Wednesday, August 20, 2014

Dead, Undead, or Somewhere in Between (Rhiannon's Law #1) by J.A. Saare

Rhiannon is trying to live her life as quietly as she can – alone, without attracting attention – at least no more than her hair trigger temper and quick mouth get her – and normal. She certainly doesn’t want to think about her ability to see ghosts – especially the ones that died violently, like her parents

Then the vampires find her and suddenly she’s in demand. There’s a murder to solve, a vampire killer to track down – and her own safety to find her. Because if a vampire will claim her now she is known –it’s just a matter of who

We have a spiky, anti-social protagonist. She curses a lot (and people complain about it to draw attention to it and because, hey, you may drink blood and be investigating a murder, but damn those bad words) and has lots of sarcastic little snits at people around her and generally makes her as loveable as a porcupine. I especially like the moment she asks a really personal, outrageous question (whether the vampires have sex while drinking blood) and then gets all huffy because Disco is short with his response. Shockingly, despite being touchier than a rabid rhino, she’s surprisingly mellow about vampires who basically blackmail her into serving.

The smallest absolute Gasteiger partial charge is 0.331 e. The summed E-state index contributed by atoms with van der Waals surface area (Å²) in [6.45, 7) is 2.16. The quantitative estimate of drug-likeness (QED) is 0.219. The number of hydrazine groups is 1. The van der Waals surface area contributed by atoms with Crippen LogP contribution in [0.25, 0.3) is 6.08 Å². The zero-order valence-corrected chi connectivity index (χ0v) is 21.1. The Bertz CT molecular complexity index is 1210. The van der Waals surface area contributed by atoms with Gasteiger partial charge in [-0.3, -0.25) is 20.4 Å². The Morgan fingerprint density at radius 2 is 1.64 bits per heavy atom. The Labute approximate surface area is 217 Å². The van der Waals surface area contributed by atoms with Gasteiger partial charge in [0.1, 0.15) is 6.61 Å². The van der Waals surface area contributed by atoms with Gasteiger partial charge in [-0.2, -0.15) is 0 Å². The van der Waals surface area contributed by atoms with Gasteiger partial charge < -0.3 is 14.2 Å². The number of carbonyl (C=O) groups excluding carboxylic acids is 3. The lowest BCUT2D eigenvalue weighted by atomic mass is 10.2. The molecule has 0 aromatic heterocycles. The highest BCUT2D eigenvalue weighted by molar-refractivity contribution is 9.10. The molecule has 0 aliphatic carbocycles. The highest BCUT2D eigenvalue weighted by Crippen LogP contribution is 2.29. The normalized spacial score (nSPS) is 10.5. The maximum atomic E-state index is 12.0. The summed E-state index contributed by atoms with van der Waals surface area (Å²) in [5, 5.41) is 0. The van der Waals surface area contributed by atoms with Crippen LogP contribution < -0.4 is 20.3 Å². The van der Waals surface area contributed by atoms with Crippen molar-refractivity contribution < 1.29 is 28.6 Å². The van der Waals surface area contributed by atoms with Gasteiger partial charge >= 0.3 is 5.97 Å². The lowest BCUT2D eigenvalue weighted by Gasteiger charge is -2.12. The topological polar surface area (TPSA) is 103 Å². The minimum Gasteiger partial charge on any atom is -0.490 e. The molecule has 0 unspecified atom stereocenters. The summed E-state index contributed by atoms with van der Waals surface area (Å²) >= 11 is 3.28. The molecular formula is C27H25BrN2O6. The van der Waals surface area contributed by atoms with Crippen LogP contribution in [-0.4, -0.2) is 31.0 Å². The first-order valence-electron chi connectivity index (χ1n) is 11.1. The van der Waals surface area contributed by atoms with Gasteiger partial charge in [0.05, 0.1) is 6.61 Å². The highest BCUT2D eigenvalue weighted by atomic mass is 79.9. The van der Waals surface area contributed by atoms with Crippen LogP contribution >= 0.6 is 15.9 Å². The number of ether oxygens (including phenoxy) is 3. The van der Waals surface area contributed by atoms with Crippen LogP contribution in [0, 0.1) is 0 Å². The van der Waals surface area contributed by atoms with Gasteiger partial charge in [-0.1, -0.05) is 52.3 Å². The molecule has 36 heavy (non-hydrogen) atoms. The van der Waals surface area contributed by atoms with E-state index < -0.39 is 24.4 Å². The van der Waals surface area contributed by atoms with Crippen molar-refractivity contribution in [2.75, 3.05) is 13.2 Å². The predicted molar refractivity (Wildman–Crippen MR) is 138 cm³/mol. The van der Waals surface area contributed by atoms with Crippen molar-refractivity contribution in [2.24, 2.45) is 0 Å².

She has a psychic power (Necromancy) that makes her super desirable to the vampires. There’s also lots of hints that one day this will make her uber powerful (since she already has more power than any of the other necromancers around even without any training at all, because she’s just that special). This power also puts her at risk to vampires so she must join with Disco or face doom and horror. Amazingly, she’s actually lived her whole life being ignored by vampires until Disco then suddenly that’s it she has days to decide to pledge herself to him or it’s open season. The minute she meets him another vampire appears to scare her and basically force her into Disco’s arms. Personally I’d be suspicious about that if I were her, but I think it’s just convenient, clumsy writing. So he has to mark her, binding her as his (making her his bound human servant) through a mark which creates a super erogenous zone, because of course it does.